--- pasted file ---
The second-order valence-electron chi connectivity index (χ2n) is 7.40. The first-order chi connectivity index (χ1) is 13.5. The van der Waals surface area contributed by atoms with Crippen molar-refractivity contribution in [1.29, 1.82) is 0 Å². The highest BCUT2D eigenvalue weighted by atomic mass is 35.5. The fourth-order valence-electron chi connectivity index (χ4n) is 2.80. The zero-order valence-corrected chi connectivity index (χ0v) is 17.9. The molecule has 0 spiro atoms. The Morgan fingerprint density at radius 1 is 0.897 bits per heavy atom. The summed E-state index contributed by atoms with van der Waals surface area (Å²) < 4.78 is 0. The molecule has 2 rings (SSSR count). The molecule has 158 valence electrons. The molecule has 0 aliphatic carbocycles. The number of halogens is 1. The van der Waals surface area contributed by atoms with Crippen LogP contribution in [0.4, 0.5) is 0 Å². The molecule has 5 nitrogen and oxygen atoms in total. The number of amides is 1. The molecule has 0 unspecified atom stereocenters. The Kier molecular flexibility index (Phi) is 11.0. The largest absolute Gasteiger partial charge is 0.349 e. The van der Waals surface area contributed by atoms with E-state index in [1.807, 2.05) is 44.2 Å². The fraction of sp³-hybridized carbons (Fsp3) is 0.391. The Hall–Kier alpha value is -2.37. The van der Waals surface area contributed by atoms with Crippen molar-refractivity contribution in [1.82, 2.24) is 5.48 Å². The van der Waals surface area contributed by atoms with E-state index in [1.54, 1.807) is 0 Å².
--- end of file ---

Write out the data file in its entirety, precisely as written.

The second-order valence-electron chi connectivity index (χ2n) is 7.40. The first-order chi connectivity index (χ1) is 13.5. The van der Waals surface area contributed by atoms with Crippen molar-refractivity contribution in [1.29, 1.82) is 0 Å². The highest BCUT2D eigenvalue weighted by atomic mass is 35.5. The fourth-order valence-electron chi connectivity index (χ4n) is 2.80. The zero-order valence-corrected chi connectivity index (χ0v) is 17.9. The molecule has 0 spiro atoms. The Morgan fingerprint density at radius 1 is 0.897 bits per heavy atom. The summed E-state index contributed by atoms with van der Waals surface area (Å²) < 4.78 is 0. The molecule has 2 rings (SSSR count). The molecule has 158 valence electrons. The molecule has 0 aliphatic carbocycles. The number of halogens is 1. The van der Waals surface area contributed by atoms with Crippen LogP contribution in [0.4, 0.5) is 0 Å². The molecule has 5 nitrogen and oxygen atoms in total. The number of amides is 1. The molecule has 0 unspecified atom stereocenters. The Kier molecular flexibility index (Phi) is 11.0. The largest absolute Gasteiger partial charge is 0.349 e. The van der Waals surface area contributed by atoms with E-state index in [1.807, 2.05) is 44.2 Å². The fraction of sp³-hybridized carbons (Fsp3) is 0.391. The Hall–Kier alpha value is -2.37. The van der Waals surface area contributed by atoms with Crippen molar-refractivity contribution in [1.82, 2.24) is 5.48 Å². The van der Waals surface area contributed by atoms with E-state index in [1.54, 1.807) is 0 Å².